What is Heathenry?
Updated: Feb 11, 2021
Our religion was and is called by many names, past and present: Forn Seidh, Theodisc Geleafa, Asatru, the Elder Troth. These various terms describe different styles and varieties of our ancestral faith, however. Heathenry is the all-encompassing name that generally comprises all of them. The name stems from the times when Chrisitianity was being spread (forcibly or otherwise) across Europe. “Heathen” means “people of the heath” and referred to the fact that most of the people in the cities had been converted after a certain point in history. The conversion started in the south of Europe (in Roman territories) and spread gradually northwards. The country-dwellers, not as exposed to the social pressures and changes sweeping the urban landscapes, tended to continue to practice the pagan religion of their ancestors, whatever that religion happened to be. In many places in Northern Europe, Norse/Germanic Paganism (Heathenry) was what they continued to adhere to. You may have heard the word thrown about in a derogatory fashion at one point or another, and indeed, historically it has become so. However, modern heathens have by and large decided to claim the title and imbue it with positive connotations. We bear the name proudly.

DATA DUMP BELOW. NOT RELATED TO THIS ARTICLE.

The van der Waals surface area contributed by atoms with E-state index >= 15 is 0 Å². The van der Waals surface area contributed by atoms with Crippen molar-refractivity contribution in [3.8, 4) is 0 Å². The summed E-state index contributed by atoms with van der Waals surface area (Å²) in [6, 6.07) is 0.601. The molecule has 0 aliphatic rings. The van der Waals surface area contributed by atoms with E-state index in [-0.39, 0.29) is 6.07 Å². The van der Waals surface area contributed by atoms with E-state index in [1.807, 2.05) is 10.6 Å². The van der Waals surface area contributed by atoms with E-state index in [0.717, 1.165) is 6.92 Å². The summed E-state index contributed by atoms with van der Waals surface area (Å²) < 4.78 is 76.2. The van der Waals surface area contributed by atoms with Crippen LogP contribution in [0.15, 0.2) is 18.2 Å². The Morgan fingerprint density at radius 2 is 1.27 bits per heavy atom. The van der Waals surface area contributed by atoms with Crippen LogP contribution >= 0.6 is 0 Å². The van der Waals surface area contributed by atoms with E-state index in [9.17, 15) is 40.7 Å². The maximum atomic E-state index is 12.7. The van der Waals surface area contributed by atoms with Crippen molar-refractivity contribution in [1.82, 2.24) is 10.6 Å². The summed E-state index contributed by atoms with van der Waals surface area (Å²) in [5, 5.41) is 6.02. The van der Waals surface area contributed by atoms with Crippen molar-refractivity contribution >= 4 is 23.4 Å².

Our religion is both polytheistic (involving the worship of many deities rather than just one, and they are both male and female) and animistic (we believe in the inner soul and divinity present in all facets of nature: animals, rocks, trees, rivers and springs, etc.) Animism also means a belief in a wide variety of supernatural beings that are below god-level in soul might (elves, trolls, etc.) Our stance, when it comes to other pagan religions, is that no one has the correct answer. There is no one path that ALL people must follow. However, we believe that Heathenry is the correct one for people of Northern European heritage and descent (an indigenous folk religion.) Every ethnic group on earth in the pre-Christian era had its own religion, and ideas of converting everyone on earth to a single religion was a strange and incomprehensible idea.